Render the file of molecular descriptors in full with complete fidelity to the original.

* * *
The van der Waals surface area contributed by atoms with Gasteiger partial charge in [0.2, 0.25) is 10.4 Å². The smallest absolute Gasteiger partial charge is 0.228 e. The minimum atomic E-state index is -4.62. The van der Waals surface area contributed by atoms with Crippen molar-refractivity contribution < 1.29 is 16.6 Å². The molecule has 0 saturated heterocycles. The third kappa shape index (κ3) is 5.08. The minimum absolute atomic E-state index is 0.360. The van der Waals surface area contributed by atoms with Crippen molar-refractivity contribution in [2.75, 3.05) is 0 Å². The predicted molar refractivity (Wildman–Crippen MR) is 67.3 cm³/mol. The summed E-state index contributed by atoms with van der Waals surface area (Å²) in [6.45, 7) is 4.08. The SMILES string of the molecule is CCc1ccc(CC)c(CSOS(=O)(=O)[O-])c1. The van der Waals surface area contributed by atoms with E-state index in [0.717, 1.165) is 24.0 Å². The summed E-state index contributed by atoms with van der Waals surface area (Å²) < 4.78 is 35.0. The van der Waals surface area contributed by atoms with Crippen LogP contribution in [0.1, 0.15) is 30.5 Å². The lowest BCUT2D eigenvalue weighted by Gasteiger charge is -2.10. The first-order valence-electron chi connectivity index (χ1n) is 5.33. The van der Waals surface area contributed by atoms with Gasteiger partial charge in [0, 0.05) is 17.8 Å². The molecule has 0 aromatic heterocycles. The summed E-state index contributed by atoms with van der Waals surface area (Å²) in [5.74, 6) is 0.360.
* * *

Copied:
The van der Waals surface area contributed by atoms with Gasteiger partial charge in [0.2, 0.25) is 10.4 Å². The smallest absolute Gasteiger partial charge is 0.228 e. The minimum atomic E-state index is -4.62. The van der Waals surface area contributed by atoms with Crippen molar-refractivity contribution < 1.29 is 16.6 Å². The molecule has 0 saturated heterocycles. The third kappa shape index (κ3) is 5.08. The minimum absolute atomic E-state index is 0.360. The van der Waals surface area contributed by atoms with Crippen molar-refractivity contribution in [2.75, 3.05) is 0 Å². The predicted molar refractivity (Wildman–Crippen MR) is 67.3 cm³/mol. The summed E-state index contributed by atoms with van der Waals surface area (Å²) in [6.45, 7) is 4.08. The SMILES string of the molecule is CCc1ccc(CC)c(CSOS(=O)(=O)[O-])c1. The van der Waals surface area contributed by atoms with E-state index in [0.717, 1.165) is 24.0 Å². The summed E-state index contributed by atoms with van der Waals surface area (Å²) < 4.78 is 35.0. The van der Waals surface area contributed by atoms with Crippen LogP contribution in [0.1, 0.15) is 30.5 Å². The lowest BCUT2D eigenvalue weighted by Gasteiger charge is -2.10. The first-order valence-electron chi connectivity index (χ1n) is 5.33. The van der Waals surface area contributed by atoms with Gasteiger partial charge in [0, 0.05) is 17.8 Å². The molecule has 0 aromatic heterocycles. The summed E-state index contributed by atoms with van der Waals surface area (Å²) in [5.74, 6) is 0.360.